How the Rangers took charge of Game 1 and held on against the Hurricanes: 5 takeaways

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NEW YORK — The Rangers jumped out early and held on late to take a 4-3 win over the Hurricanes in Game 1 of their second-round series at Madison Square Garden.

Seth Jarvis brought Carolina within a goal with 1:45 go and the Canes net empty, scoring off a scramble in front of Igor Shesterkin. Carolina’s offense had been quiet much of the game but the Canes poured on the pressure with Frederik Andersen on the bench for a sixth skater and Jarvis found a loose puck to make the final stretch a chaotic one.

It got more chaotic when Vincent Trocheck was called for delay of game with 40.5 seconds to go after batting the puck over the glass with his glove. But Andrei Svechnikov was whistled for tripping Ryan Lindgren off the ensuing faceoff and the Rangers held on.

Artemi Panarin squeaked one through Andersen to restore the Rangers’ two-goal lead at 8:21 of the third, a stoppable shot that took the wind out of Carolina’s sails after it had pulled within a goal 5:33 earlier.

Martin Necas cut the Rangers lead to 3-2 on a nice rush through the middle with 17:12 to go in the third. He caught Jordan Martinook’s pass in perfect stride across the Ranger line and beat Shesterkin low.

The first period wasn’t quite all Rangers but it was certainly close to it for the home team. Mika Zibanejad scored his first just 2:46 in when Jack Roslovic found him alone in front. Both Canes defensemen went behind the net and no one took Zibanejad.

Jaccob Slavin tied it 1:02 later with a slap shot that ticked off Alexis Lafrenière’s stick, bounced off the ice and sailed high over Shesterkin’s shoulder. The Hurricanes hit two posts in the first, one by Brady Skjei and one by Necas, but the Rangers were the better team, disrupting Carolina’s speed before it could even get started.

And of course the special teams made a difference, with the Rangers converting twice on the power play, needing a total of 23 seconds to convert. Zibanejad scored his second just nine seconds into the first advantage and Trocheck scored after Zibanejad misfired on a hat-trick try just 14 seconds into the next one.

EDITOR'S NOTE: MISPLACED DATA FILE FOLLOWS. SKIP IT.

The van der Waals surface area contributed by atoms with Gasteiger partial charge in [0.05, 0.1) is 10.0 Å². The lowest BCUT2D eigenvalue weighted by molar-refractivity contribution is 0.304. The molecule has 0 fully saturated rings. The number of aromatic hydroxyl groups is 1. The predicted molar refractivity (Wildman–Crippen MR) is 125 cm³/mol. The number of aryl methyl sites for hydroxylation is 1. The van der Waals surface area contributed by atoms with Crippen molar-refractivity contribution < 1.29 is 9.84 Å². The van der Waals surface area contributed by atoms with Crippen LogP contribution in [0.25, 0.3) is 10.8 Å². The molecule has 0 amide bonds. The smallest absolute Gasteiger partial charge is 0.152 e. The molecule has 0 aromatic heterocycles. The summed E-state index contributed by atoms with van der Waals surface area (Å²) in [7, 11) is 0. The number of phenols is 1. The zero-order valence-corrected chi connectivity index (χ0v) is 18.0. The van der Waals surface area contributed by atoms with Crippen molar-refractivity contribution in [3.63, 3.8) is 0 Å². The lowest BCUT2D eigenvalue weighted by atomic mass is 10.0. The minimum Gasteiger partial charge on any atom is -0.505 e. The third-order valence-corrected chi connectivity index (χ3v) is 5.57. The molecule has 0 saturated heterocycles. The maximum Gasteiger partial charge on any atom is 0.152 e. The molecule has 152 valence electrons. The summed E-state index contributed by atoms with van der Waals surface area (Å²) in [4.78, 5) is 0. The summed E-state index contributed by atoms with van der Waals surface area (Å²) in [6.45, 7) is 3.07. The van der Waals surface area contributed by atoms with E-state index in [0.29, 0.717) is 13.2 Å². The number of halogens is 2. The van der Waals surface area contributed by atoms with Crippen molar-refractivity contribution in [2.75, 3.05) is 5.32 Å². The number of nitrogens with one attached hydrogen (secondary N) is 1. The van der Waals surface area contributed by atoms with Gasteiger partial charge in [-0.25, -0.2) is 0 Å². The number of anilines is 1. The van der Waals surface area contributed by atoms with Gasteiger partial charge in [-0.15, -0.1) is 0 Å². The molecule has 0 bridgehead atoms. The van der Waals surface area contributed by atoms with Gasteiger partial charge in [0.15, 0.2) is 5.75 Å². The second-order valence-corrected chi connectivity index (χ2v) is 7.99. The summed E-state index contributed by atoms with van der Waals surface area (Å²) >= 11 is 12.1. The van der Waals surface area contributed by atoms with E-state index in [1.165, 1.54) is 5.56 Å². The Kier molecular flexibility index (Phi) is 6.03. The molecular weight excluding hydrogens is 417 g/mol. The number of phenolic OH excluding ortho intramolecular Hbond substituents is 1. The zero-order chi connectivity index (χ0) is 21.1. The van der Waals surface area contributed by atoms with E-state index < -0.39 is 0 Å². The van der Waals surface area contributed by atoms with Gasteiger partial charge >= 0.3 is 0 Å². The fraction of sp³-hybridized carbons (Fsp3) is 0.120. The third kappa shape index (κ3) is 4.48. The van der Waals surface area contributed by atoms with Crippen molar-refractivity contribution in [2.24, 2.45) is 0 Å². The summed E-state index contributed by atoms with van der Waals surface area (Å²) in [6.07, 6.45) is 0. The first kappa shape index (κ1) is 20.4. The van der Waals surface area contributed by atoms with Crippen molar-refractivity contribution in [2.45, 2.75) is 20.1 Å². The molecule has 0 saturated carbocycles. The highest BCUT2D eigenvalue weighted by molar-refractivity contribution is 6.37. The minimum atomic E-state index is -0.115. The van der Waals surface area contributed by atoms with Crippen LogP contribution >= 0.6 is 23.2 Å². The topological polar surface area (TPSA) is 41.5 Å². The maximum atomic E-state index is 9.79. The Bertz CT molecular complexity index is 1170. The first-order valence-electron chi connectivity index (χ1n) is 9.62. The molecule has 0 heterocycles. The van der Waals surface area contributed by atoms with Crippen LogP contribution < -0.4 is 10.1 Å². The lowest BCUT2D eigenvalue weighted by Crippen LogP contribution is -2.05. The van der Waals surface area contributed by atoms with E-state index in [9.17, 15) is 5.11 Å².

Very special teams for Rangers

You wouldn’t have believed that both the Rangers and Canes had top-four power plays and penalty kills this season based on Game 1. The Rangers carved up Carolina’s excellent PK, needing just nine and 14 seconds to convert on their two first-period opportunities. The Canes had their best looks of the evening on their four power plays, with Igor Shesterkin coming up strong and his penalty killers attacking Carolina out high to keep the Canes from funneling pucks and bodies down low.

Carolina converted a couple of power plays off the rush in its first-round series win over the Islanders, but the Rangers were far too active to allow the Canes into the zone with speed outside of one Necas try in the first that clicked off the post. Carolina’s power play can feel OK about its near-misses. Its penalty kill, though, has some work to do.

Zibanejad’s PPG nine seconds into the Rangers’ first advantage was picture perfect: All five Rangers on the top unit touched the puck, drawing the Canes’ aggressive PKers out of position in very short order before Zibanejad buried a no-look feed from Chris Kreider on a set play Rangers fans have seen often but apparently was a bit of a shock to Carolina.

The Canes over-committed to the slot on Trocheck on the next power play, again leaving Zibanejad open before Trocheck finished off the play down low. Everyone knew how impactful the Rangers power play could be this series. The way it turned Game 1 was even more impactful than anticipated.

Ranger fans still have strong feelings about Tony DeAngelo, who definitely seemed ready to play the villain role to the hilt in Game 1.